Sounds like your bit wasn't cutting in the first place. Start at really slow rpms If your bit goes around and doesn't produce shavings then it is not sharp or not made right. This happens to me a lot when buying cheap bits especially larger twist drill bits but I have seen it on step bits also.
 

Lonnie Mac

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I used to have to drill off the heads of stainless screws quite often and found that one slip of the drill trigger can ruin the bit and make it almost impossible to drill out and most often had to resort to grinding them off. I learned that stainless is very susceptible to work hardening and once it does even the sharpest new bit wont touch it.
Sounds like your bit wasn't cutting in the first place. Start at really slow rpms If your bit goes around and doesn't produce shavings then it is not sharp or not made right. This happens to me a lot when buying cheap bits especially larger twist drill bits but I have seen it on step bits also.
Work hardening is key here. Once the part is work hardened, might as well be trying to drill glass with a rubber drill bit in reverse.

Personally, I have only one unibit. I can't count how many holes I have drilled with that thing before I built Brutus, and that was another 10 or 15 holes in 1/8" SS, and several many projects since then. The key for me is vegetable oil, low and slow and LOTS of pressure.
 

bullinachinashop

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7/8 lennox hole saw with a small starter hole and oil. Low RPM
2-3 min. max with little effort.:D

Brew on.

Bull
 

BrewNinja1

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The harbor freight step bits are junk. I "tried" using one, after 30 minutes on the same hole I went and bought a unibit. 4 minutes later I was done. The subsequent holes didnt take more than 10 - 15 minutes (I did drill pilots).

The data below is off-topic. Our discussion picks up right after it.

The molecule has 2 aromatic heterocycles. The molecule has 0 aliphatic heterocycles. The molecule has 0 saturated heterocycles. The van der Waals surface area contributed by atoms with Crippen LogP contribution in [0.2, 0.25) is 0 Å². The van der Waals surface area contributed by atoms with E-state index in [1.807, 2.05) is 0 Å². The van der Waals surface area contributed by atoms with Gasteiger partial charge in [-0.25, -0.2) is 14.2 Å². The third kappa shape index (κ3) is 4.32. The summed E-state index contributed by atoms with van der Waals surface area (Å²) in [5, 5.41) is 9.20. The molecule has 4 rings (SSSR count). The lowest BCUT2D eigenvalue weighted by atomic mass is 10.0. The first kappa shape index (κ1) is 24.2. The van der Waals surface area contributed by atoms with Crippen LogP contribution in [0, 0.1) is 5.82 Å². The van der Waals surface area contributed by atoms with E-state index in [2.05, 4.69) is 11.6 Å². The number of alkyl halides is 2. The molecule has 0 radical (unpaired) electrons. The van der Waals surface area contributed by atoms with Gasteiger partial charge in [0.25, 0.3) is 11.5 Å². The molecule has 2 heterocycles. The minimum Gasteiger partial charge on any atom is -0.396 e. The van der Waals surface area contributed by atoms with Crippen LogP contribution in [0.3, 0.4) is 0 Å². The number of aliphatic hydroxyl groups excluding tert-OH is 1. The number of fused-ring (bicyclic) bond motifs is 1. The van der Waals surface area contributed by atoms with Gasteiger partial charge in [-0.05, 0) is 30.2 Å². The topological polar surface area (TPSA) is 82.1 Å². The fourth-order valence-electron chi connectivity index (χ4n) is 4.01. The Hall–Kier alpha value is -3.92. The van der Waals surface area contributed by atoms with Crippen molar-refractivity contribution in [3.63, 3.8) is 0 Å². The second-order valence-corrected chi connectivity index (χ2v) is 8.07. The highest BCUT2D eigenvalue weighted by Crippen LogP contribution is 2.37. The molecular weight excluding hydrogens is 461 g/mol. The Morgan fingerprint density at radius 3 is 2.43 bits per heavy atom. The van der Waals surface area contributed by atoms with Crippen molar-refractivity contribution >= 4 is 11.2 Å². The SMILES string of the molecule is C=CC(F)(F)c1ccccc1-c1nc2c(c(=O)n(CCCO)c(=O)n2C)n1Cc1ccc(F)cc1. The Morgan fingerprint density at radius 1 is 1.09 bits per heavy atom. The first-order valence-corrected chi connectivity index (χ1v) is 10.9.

Sawdustguy

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I did a couple kegs using the step bit that I got from Bargain fittings. I just used my 3/8 cordless drill. Cut through it no problem. I used vegetable oil to lube it. I did four holes with it. Took ten minutes or less per hole.

Maybe I just got lucky.
Make sure you really clean the vegtable oil off the keg and your bit. In a day or two it will turn rancid and stink to high heaven. Bee's wax is a better lubricant.
 
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Starderup

Starderup

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It was a brand new bit. I think it got hardened. I finally got it done today, but it was more like grinding/melting than drilling.
I did start out slow, but my experience was nothing like your guys. I probably sat on that thing for about an hour.
Now it leaks, but I think it just needs to be cleaned up on the inside.
 
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Starderup

Starderup

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I cleaned up the hole, and it feels smooth to the touch inside and out. I used pipe thread tape, and the other new gasket.
No matter what I do, I still get a slow drip. Any suggestions?
 

jtrainer

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Weld the coupler in place... :)

work hardening of SS due to high heat during the drilling process sucks. Lots of cool lubricant needed constantly while drilling..
 
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Starderup

Starderup

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Weld the coupler in place... :)

work hardening of SS due to high heat during the drilling process sucks. Lots of cool lubricant needed constantly while drilling..
Yeah, I thought about that. I will need to find someone that can weld, and no sense welding a weldless fitting. I am thinking I will buy another fitting providing I can find someone that can do stainless.
 

shawnguinn

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i looked in phone book for a welding comp. and called them. they tig welded it for 10 per coupling. I couldnt get a good seal as well with weldless. weld those things in and forget about it and worry about ur beer!!!!!
 

OHIOSTEVE

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next time take it to the welder and have him cut the hole with a plasma cutter.
 

Cpt_Kirks

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The harbor freight step bits are junk. I "tried" using one, after 30 minutes on the same hole I went and bought a unibit. 4 minutes later I was done. The subsequent holes didnt take more than 10 - 15 minutes (I did drill pilots).